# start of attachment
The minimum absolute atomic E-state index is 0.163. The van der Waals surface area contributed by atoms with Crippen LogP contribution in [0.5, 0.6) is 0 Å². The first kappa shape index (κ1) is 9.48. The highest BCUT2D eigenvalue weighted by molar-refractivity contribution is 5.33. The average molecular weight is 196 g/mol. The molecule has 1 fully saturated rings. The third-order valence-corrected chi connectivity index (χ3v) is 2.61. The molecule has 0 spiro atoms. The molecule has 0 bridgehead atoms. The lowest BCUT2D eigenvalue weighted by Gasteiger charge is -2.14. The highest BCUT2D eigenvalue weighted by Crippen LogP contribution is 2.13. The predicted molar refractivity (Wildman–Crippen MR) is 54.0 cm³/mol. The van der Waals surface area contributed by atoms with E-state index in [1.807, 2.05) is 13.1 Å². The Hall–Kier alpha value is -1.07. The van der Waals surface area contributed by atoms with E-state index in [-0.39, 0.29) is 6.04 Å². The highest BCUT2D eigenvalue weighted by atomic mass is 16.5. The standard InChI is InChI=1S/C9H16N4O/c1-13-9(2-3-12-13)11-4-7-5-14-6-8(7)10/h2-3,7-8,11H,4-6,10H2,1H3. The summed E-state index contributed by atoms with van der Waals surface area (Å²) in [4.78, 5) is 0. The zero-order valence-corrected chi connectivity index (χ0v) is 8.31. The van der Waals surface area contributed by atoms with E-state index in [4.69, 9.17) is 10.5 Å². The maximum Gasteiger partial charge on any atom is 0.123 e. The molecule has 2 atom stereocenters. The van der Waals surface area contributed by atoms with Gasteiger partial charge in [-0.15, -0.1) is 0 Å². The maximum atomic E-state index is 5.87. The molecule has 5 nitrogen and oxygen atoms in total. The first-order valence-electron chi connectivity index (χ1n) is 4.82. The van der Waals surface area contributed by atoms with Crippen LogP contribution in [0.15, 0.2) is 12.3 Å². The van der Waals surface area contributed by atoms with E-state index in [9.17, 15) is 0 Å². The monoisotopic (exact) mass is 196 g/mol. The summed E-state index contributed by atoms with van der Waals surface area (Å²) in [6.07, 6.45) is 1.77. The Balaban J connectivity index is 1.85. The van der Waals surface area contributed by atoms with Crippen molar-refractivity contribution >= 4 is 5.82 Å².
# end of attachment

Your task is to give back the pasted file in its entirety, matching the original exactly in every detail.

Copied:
The minimum absolute atomic E-state index is 0.163. The van der Waals surface area contributed by atoms with Crippen LogP contribution in [0.5, 0.6) is 0 Å². The first kappa shape index (κ1) is 9.48. The highest BCUT2D eigenvalue weighted by molar-refractivity contribution is 5.33. The average molecular weight is 196 g/mol. The molecule has 1 fully saturated rings. The third-order valence-corrected chi connectivity index (χ3v) is 2.61. The molecule has 0 spiro atoms. The molecule has 0 bridgehead atoms. The lowest BCUT2D eigenvalue weighted by Gasteiger charge is -2.14. The highest BCUT2D eigenvalue weighted by Crippen LogP contribution is 2.13. The predicted molar refractivity (Wildman–Crippen MR) is 54.0 cm³/mol. The van der Waals surface area contributed by atoms with E-state index in [1.807, 2.05) is 13.1 Å². The Hall–Kier alpha value is -1.07. The van der Waals surface area contributed by atoms with E-state index in [-0.39, 0.29) is 6.04 Å². The highest BCUT2D eigenvalue weighted by atomic mass is 16.5. The standard InChI is InChI=1S/C9H16N4O/c1-13-9(2-3-12-13)11-4-7-5-14-6-8(7)10/h2-3,7-8,11H,4-6,10H2,1H3. The summed E-state index contributed by atoms with van der Waals surface area (Å²) in [4.78, 5) is 0. The zero-order valence-corrected chi connectivity index (χ0v) is 8.31. The van der Waals surface area contributed by atoms with E-state index in [4.69, 9.17) is 10.5 Å². The maximum Gasteiger partial charge on any atom is 0.123 e. The molecule has 2 atom stereocenters. The van der Waals surface area contributed by atoms with Gasteiger partial charge in [-0.15, -0.1) is 0 Å². The maximum atomic E-state index is 5.87. The molecule has 5 nitrogen and oxygen atoms in total. The first-order valence-electron chi connectivity index (χ1n) is 4.82. The van der Waals surface area contributed by atoms with Crippen LogP contribution in [0.15, 0.2) is 12.3 Å². The van der Waals surface area contributed by atoms with E-state index in [9.17, 15) is 0 Å². The monoisotopic (exact) mass is 196 g/mol. The summed E-state index contributed by atoms with van der Waals surface area (Å²) in [6.07, 6.45) is 1.77. The Balaban J connectivity index is 1.85. The van der Waals surface area contributed by atoms with Crippen molar-refractivity contribution >= 4 is 5.82 Å².